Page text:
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Glenn’s Mission Is One for Seniors

October 29, 1998

WALLINGFORD, Conn. (AP) _ Margaret Hoffman rolled her wheelchair right in front of the big-screen TV long before lift-off on Thursday. She wasn’t going to miss a thing.

As the space shuttle Discovery and John Glenn, the world’s oldest astronaut, tore into the sky, she and more than 100 other seniors at the Masonic Geriatric Healthcare Center in Wallingford burst into applause.

``God bless him!″ said Hoffman, 83, tears trickling down her cheeks. ``This guy’s got everything in him that America needs.″

From New Jersey to New Orleans, seniors beamed with pride as the 77-year-old Glenn returned to space, 36 years after the historic trip when he became the first American in orbit.

Thousands gathered in senior citizen centers, in nursing homes, in senior apartment complexes or in small groups at home.

``I think he’s doing it for us, for senior citizens,″ said Adelaide Samuelson, 91, watching at the Masonic center. ``He is showing what we can do. We’re not all sitting around doing nothing.″

Discovery’s nine-day mission will concentrate on science. Glenn, one of seven astronauts, will participate in 10 experiments on the effects of weightlessness on the human body and how those effects might relate to aging on Earth.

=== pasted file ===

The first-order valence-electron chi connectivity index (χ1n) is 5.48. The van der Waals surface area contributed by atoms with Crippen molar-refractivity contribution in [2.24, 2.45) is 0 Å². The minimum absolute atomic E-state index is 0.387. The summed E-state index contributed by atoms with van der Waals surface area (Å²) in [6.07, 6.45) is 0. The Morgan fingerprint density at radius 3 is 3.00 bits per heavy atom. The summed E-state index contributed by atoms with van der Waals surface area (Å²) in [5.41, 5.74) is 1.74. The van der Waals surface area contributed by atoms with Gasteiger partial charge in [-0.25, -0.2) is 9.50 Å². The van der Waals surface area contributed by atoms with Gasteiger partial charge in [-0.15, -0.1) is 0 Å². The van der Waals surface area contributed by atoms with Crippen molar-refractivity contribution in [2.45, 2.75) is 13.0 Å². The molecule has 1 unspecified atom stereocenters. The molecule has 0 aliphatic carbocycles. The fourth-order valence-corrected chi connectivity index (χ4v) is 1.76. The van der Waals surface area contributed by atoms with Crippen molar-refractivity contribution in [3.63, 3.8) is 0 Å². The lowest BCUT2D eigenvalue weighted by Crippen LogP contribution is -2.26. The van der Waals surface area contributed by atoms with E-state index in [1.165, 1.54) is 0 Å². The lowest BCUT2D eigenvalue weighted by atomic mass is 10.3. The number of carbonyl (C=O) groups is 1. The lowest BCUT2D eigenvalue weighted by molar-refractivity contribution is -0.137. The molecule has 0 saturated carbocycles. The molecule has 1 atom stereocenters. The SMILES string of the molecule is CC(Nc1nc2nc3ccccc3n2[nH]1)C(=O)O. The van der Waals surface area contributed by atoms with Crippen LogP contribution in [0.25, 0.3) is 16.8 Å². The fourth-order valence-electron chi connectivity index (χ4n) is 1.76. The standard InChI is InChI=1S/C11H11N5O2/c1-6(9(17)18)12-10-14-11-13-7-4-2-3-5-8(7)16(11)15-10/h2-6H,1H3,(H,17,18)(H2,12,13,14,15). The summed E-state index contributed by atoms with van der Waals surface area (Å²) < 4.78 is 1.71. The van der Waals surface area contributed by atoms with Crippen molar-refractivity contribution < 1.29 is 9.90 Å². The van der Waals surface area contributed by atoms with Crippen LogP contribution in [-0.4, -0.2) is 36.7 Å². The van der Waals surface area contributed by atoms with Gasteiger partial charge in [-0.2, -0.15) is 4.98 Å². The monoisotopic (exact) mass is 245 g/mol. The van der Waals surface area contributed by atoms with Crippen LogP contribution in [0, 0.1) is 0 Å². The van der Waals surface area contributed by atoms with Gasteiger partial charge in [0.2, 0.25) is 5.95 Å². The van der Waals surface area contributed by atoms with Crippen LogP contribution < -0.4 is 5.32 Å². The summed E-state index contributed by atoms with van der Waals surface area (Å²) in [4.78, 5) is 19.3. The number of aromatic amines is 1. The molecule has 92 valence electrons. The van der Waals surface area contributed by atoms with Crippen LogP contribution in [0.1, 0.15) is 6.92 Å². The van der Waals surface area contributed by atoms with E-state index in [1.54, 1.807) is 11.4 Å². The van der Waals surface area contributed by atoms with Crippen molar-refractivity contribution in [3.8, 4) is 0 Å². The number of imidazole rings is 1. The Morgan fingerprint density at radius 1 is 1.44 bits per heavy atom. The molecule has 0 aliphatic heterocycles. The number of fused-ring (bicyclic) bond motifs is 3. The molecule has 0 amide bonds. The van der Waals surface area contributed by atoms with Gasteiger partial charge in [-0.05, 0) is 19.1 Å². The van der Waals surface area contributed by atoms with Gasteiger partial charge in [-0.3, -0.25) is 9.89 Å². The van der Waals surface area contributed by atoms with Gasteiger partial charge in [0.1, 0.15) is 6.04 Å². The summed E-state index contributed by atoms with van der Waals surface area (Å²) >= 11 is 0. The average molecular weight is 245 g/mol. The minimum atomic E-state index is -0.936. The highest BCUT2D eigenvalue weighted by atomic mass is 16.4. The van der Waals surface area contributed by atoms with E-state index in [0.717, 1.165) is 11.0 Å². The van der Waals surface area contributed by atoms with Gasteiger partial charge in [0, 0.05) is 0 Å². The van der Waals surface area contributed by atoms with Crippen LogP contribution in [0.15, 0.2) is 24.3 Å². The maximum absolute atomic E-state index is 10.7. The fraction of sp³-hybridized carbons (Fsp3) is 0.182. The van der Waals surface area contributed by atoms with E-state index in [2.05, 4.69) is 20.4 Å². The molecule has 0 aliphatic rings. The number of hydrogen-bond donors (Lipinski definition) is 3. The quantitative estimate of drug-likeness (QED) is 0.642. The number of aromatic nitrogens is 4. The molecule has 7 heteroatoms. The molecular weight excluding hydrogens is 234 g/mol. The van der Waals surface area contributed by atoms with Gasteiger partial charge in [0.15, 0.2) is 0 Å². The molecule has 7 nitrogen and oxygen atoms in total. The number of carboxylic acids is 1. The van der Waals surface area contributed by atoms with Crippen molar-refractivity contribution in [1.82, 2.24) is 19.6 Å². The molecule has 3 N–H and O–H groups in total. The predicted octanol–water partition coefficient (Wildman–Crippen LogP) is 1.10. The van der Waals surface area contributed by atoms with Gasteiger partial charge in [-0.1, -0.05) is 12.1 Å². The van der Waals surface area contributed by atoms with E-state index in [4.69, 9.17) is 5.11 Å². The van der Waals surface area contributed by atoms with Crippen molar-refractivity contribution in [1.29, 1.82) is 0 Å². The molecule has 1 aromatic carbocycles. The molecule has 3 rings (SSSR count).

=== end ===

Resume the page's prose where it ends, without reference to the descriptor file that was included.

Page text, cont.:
Horace ``Tex″ Weaver, 71, figured Glenn’s second historic flight might even help people on Earth _ or at least the U.S. _ relate a little bit better to people farther along the aging experience.

``Nowadays, the older American is nothing but a doorstop,″ said Weaver, who joined a few friends in the Dallas suburb of Carrollton to watch the liftoff. ``It’s time to break out of that image.″

Many thought back to who and where they were during Glenn’s 1962 Mercury launch.

Alan Pietrowski, an aerospace worker at Rocketdyne Propulsion & Power in 1962, gathered with other retired workers at company offices in the San Fernando Valley in California.

Pietrowski remembered 150 workers crowding into a company cafeteria to watch the Mercury liftoff on a small black-and-white television. ``It was electric,″ he said. ``Everyone was holding their breath in those days.″

This time around, he watched the launch in a conference room with a big-screen color TV.

Richard Dufty, 80, a retired electrical engineer who lives in the Leisure Village East senior citizen community in Lakewood, N.J., said Glenn struck a blow for all seniors who might be barred from certain activities, such as driving a car.

``If he wants to, and he can handle it, there’s nothing he should be banned from doing,″ Dufty said.